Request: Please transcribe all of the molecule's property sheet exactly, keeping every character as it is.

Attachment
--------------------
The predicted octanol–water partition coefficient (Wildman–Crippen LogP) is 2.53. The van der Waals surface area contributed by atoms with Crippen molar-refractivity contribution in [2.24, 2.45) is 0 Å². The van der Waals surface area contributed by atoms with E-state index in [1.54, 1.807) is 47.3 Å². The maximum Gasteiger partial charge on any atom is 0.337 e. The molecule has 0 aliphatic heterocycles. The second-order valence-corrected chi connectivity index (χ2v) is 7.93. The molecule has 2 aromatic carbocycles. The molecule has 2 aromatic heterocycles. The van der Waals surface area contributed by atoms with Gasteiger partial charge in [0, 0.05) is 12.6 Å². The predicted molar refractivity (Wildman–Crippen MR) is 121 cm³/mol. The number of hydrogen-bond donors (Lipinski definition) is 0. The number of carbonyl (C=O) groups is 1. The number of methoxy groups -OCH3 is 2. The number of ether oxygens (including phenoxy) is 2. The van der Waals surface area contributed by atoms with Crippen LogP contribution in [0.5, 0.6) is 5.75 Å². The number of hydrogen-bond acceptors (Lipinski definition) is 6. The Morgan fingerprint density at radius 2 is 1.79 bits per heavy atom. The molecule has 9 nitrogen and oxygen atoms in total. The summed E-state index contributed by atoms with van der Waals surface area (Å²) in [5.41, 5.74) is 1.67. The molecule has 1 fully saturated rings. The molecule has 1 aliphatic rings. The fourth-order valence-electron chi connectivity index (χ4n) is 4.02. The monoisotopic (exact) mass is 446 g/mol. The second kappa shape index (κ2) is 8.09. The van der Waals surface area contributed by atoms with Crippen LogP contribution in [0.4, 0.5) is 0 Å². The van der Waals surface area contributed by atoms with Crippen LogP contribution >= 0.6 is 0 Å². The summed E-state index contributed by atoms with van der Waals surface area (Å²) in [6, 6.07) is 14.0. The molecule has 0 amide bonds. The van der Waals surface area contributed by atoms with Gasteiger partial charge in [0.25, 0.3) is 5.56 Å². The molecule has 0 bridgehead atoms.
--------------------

The predicted octanol–water partition coefficient (Wildman–Crippen LogP) is 2.53. The van der Waals surface area contributed by atoms with Crippen molar-refractivity contribution in [2.24, 2.45) is 0 Å². The van der Waals surface area contributed by atoms with E-state index in [1.54, 1.807) is 47.3 Å². The maximum Gasteiger partial charge on any atom is 0.337 e. The molecule has 0 aliphatic heterocycles. The second-order valence-corrected chi connectivity index (χ2v) is 7.93. The molecule has 2 aromatic carbocycles. The molecule has 2 aromatic heterocycles. The van der Waals surface area contributed by atoms with Gasteiger partial charge in [0, 0.05) is 12.6 Å². The predicted molar refractivity (Wildman–Crippen MR) is 121 cm³/mol. The number of hydrogen-bond donors (Lipinski definition) is 0. The number of carbonyl (C=O) groups is 1. The number of methoxy groups -OCH3 is 2. The number of ether oxygens (including phenoxy) is 2. The van der Waals surface area contributed by atoms with Crippen LogP contribution in [0.5, 0.6) is 5.75 Å². The number of hydrogen-bond acceptors (Lipinski definition) is 6. The Morgan fingerprint density at radius 2 is 1.79 bits per heavy atom. The molecule has 9 nitrogen and oxygen atoms in total. The summed E-state index contributed by atoms with van der Waals surface area (Å²) in [5.41, 5.74) is 1.67. The molecule has 1 fully saturated rings. The molecule has 1 aliphatic rings. The fourth-order valence-electron chi connectivity index (χ4n) is 4.02. The monoisotopic (exact) mass is 446 g/mol. The second kappa shape index (κ2) is 8.09. The van der Waals surface area contributed by atoms with Crippen LogP contribution in [0.4, 0.5) is 0 Å². The van der Waals surface area contributed by atoms with Crippen LogP contribution >= 0.6 is 0 Å². The summed E-state index contributed by atoms with van der Waals surface area (Å²) in [6, 6.07) is 14.0. The molecule has 0 amide bonds. The van der Waals surface area contributed by atoms with Gasteiger partial charge in [0.25, 0.3) is 5.56 Å². The molecule has 0 bridgehead atoms.